These are the skeins I've collected for this dye bath. They total one pound, for which I collected two pounds of rabbit brush. The skein on the left is white border leicester and it's neighbor is light grey Romney. The rest are skeins that I dyed with indigo earlier this year,with the two on the right being overdyed grey Romney.
And this my result. I mordanted in the dye bath. I used 10% alum and 5% cream of tarter of the weight of dry skeins. I cooked them for an hour before I left for work, but the giant pot was too hot to move so they sat in the dye bath all day.
I love these colors. At first I was disap-
pointed at how muted they were and I blamed the rabbit brush. I realize now that I really didn't have strong enough blues to produce deeper greens.
It was a lightbulb moment when I cut the skein ties off. As I wound the skeins into balls, the ties started to pile up and I realized that they were a terrific moss green. The ties were from a natural brown skein - a leftover from something, spun of something.
So - these are the skeins I have collected from natural dyes. They are from luster long wools, which is what Sara recommends for cut-pile weaving. I don't know how to cut-pile weave but plan to learn. The light bulb moment was then it occurred to me that I could have been using Shetland and been knitting caps from these colors.

What a dunce! I need a drink.

Tuesday, October 21, 2008

Flap Caps 101

This is the prototype for the last and final cap of my Christmas order. I always stress over commis-
sioned work and this was no exception. I talked to Laura on the phone and emailed her ad nauseam. It's a wonder she picks up the phone when she sees my number. She's my coach. I caught the addiction from her but she has since moved one. I made this hat for Ian, and his Virgo self is just happy that all the designs line up.

I didn't realize how busy it was until I was well into the cap. Ian says the flaps will be fine when the cold hits and he can tie them down, but in the meantime they're flaps and nothing more than that. They mostly flap and get caught in his collar.
I went back to the drawing board and made triangular flaps, and instead of garter-
stitch for the ribbing, I chose my usual corrugated rib. I also had trouble with the cast-on between the earflaps for the neck on Ian's cap and had to go back with a row of single crochet to snug it up. Laura talked me through a purl cast on which worked like a charm.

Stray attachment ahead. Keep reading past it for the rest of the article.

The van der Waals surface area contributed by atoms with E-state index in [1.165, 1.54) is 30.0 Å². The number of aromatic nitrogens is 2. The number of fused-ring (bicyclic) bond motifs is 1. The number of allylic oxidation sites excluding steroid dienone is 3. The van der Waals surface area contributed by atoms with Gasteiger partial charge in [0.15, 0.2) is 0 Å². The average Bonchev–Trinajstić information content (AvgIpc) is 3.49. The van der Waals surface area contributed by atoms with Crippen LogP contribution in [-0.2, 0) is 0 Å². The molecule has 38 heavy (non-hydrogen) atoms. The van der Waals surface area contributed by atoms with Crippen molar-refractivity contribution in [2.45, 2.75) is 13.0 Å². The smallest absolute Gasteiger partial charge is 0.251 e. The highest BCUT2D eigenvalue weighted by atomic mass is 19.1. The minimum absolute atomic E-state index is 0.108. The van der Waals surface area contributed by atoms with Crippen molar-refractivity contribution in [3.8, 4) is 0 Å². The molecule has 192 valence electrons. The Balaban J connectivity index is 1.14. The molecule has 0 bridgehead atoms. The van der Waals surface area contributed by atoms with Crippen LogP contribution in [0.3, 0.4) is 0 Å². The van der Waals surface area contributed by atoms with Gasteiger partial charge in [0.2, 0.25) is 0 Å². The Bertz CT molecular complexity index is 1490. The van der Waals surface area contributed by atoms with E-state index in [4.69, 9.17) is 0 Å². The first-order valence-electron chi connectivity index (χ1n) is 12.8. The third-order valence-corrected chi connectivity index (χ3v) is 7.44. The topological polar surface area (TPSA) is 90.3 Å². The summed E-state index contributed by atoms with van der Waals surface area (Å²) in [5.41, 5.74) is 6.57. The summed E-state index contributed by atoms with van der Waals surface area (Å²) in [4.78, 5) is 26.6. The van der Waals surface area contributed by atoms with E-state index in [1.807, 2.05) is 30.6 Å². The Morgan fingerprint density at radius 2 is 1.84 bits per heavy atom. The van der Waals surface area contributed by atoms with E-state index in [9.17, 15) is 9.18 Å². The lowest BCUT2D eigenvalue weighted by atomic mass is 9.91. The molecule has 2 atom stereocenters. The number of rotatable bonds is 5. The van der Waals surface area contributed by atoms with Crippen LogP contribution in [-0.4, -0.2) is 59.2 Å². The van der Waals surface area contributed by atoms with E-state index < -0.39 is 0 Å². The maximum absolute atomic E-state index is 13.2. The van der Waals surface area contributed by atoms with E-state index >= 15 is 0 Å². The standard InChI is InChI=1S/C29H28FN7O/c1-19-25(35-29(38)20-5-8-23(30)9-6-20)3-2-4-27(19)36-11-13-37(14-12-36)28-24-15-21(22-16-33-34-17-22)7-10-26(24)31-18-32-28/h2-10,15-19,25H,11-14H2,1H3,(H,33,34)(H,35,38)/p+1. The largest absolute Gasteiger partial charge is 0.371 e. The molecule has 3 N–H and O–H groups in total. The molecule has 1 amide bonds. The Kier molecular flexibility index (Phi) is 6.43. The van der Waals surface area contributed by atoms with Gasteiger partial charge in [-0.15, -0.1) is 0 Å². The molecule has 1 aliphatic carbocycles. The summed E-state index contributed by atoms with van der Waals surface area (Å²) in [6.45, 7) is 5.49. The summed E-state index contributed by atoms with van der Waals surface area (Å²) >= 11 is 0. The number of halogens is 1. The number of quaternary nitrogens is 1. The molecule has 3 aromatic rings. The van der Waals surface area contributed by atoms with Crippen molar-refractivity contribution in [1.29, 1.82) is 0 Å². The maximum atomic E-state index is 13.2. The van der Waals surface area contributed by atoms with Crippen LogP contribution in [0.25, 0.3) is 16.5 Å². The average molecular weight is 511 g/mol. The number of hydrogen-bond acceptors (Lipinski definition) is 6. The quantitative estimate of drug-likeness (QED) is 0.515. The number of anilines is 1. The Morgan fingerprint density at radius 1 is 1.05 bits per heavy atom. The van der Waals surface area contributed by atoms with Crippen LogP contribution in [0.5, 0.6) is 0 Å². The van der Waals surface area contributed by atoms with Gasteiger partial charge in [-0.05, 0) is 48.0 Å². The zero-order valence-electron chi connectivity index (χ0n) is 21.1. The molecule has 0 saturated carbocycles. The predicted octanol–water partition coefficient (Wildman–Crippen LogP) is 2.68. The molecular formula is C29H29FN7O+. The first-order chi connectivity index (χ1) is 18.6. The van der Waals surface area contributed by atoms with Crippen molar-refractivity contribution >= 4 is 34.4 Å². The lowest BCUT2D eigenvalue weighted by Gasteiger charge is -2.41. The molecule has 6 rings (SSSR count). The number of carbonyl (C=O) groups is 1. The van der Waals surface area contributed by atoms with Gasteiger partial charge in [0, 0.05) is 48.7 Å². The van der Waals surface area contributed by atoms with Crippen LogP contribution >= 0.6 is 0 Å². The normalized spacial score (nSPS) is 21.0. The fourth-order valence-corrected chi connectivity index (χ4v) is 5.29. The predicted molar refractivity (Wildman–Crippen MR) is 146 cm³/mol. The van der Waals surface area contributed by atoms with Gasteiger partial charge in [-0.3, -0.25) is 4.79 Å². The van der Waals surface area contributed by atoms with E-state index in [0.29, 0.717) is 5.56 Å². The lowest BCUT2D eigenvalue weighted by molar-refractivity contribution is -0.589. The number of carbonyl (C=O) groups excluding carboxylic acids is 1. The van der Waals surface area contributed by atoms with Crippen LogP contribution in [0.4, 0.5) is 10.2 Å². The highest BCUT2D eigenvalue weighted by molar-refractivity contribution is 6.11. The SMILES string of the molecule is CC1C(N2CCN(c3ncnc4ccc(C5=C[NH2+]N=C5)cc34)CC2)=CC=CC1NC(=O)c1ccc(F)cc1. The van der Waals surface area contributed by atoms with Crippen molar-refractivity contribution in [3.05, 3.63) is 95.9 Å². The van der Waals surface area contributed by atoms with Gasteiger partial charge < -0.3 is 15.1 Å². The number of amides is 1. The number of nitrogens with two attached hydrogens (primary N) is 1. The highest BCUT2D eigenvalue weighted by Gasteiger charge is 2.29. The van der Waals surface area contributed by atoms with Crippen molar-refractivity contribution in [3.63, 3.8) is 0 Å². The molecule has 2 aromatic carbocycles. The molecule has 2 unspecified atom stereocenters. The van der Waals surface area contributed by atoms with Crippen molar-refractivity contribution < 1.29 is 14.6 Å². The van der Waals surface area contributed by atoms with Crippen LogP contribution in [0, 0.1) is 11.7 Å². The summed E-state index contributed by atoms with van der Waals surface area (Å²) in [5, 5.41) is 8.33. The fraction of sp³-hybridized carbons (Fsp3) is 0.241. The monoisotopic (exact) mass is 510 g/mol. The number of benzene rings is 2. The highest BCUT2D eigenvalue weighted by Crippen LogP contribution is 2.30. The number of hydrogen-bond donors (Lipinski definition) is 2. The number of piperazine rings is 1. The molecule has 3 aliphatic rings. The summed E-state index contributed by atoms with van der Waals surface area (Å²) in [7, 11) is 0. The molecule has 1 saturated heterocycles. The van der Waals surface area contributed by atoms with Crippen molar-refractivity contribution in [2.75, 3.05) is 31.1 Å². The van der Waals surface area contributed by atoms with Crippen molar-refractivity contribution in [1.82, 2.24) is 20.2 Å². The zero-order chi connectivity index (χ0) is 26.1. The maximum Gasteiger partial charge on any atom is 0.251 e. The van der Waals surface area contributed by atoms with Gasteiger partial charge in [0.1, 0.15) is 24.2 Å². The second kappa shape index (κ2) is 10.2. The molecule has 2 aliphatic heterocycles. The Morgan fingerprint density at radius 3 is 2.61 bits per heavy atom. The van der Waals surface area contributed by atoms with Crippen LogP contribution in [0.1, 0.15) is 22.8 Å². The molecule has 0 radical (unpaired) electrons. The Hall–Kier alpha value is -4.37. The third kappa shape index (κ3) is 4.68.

I'm too lazy to crop this so you get the whole action - birthday flowers, Charlie, Ian's crumpled cap and the cookie jar that I use to shape my caps after they're washed. These are the only pictures that I have since the caps have been delivered. I tried on this cap and, oh my goodness, it's like a glove for the head. No wonder flap caps are so popular. She paid me last month - now I can deposit the check!

Sunday, October 19, 2008

The Color of Birthday

Amy came out yesterday for a visit and to help me celebrate my birthday, she brought this stunning marigold to plant in the yard, somehow fitting since I've been obsessing on yellow rabbit brush. I thought it ironic that the hand-dyed mohair locks she was drop spindling were in harmony with her flower choice. More ironic, since I had started working on the same colors that morning.

One dye day last spring, the same one when I dyed the three colors for my confetti socks, I dabbled in trying to rainbow dye an ounce of silver Romney. This morning was the face off and I realized the roving was just as felted as I feared. I was so gentle with it - oh well. It went onto the drum carder. I tried to keep the oranges on one side and the reds on the other.
I really thought that I could see the reds, oranges and yellows when I was spinning, but the picture is probably more honest than I was with myself.
My grandma used to say, "The proof is in the pudding" and this pudding is orange. Am I disapppointed? You betcha. I'll put in the color basket and one day it may find its way into a felted bag.